Time has this crazy way of holding us hostage. It will make us count out every minute of every hour of every day until we realize that we cannot control or change it. Those of us who have experienced trauma, grief, heartache, pain and regret will know all too well that we are prisoners for as long as we fight it.
We can rail against it, cry out or hide, but none of it will change the slow and steady manner in which Time will push us forward. We can throw ourselves to the floor, a tantrum of agony and anguish, and Time will unremittingly carry us through until we wearily accept that the time has come for us to take our first step. We will do so tentatively, and we will undoubtedly fall more times than seems acceptable, but we will gain strength through our efforts.
Then one day we will look back and realize that we have walked farther than we ever thought possible, survived longer than we ever dreamed we would, and healed in a way that makes us proud of our efforts and perseverance. And Time will gently whisper, “As I knew you would.”
I had a headache yesterday evening, and briefly debated either skipping my run, or taking some Tylenol and powering through. Then I remembered that I had recently picked up a natural headache remedy in the form of a peppermint oil stick. Couldn’t hurt to try, right? Right?!!!!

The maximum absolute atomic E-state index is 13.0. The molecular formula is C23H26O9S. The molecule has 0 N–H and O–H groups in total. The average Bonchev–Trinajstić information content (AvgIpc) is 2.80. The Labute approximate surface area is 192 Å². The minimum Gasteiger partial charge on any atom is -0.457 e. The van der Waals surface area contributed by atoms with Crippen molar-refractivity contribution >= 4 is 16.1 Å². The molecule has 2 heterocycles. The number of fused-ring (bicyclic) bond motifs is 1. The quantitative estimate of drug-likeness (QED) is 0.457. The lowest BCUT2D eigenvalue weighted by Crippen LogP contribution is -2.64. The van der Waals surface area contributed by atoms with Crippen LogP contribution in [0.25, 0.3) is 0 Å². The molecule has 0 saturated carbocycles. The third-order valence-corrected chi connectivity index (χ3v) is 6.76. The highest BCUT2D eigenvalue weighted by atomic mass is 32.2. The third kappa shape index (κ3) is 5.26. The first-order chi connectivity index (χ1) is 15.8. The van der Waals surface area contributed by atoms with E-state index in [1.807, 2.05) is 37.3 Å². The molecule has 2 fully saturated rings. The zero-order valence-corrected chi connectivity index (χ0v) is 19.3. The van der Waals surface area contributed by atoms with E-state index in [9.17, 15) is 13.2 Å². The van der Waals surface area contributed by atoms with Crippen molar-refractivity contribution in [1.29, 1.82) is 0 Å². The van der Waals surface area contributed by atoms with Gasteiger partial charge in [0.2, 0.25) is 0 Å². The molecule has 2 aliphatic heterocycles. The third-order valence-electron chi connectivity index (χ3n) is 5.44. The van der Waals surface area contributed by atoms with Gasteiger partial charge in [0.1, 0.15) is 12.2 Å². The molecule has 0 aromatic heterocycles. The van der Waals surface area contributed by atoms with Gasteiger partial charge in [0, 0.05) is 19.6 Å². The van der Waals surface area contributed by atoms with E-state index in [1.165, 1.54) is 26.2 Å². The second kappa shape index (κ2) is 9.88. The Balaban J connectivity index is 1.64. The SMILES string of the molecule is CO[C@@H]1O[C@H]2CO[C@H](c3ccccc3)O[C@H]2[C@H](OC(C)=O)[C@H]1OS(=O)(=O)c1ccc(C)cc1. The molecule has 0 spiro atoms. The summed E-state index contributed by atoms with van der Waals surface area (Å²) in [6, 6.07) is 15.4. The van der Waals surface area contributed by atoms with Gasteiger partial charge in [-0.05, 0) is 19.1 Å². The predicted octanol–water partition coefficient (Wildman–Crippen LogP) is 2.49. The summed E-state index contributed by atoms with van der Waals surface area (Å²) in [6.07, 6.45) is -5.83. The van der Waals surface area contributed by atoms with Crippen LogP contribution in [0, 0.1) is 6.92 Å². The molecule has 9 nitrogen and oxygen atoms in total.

The instructions said to simply rub the oily mixture into temples, forehead and back of the neck. I did so, and was quite generous about it since I was hoping for some immediate results. I smelled wonderful, and the mild tingling I felt on my skin was actually quite pleasant. I had no idea how short lived this enjoyment would be.
I hopped on the treadmill and started off with a short warm up. My headache was fading and I was feeling psyched. I picked up the pace, cranked up the tunes and began to run. My body felt great, so I pushed even harder; a decision I now regret.
I started to sweat. Tiny drops of lava gathered along my hairline and slowly burned their way down my face. My forehead caught fire first, followed closely by my temples, and then the back of my neck began to melt. That lovely tingling feeling I had felt earlier had morphed into a giant fireball of pain. My eyes began to burn as I flailed around wildly, trying desperately not to fall off of what had now become The Treadmill of Terror.
In a final attempt to salvage what was left of my run, I ripped off my shirt and began to scrub my misery away. It was enough to bring the burning down to a manageable scald, so I carried on. I ran in spite of my suffering, or perhaps because of it. I am, after all, a survivor.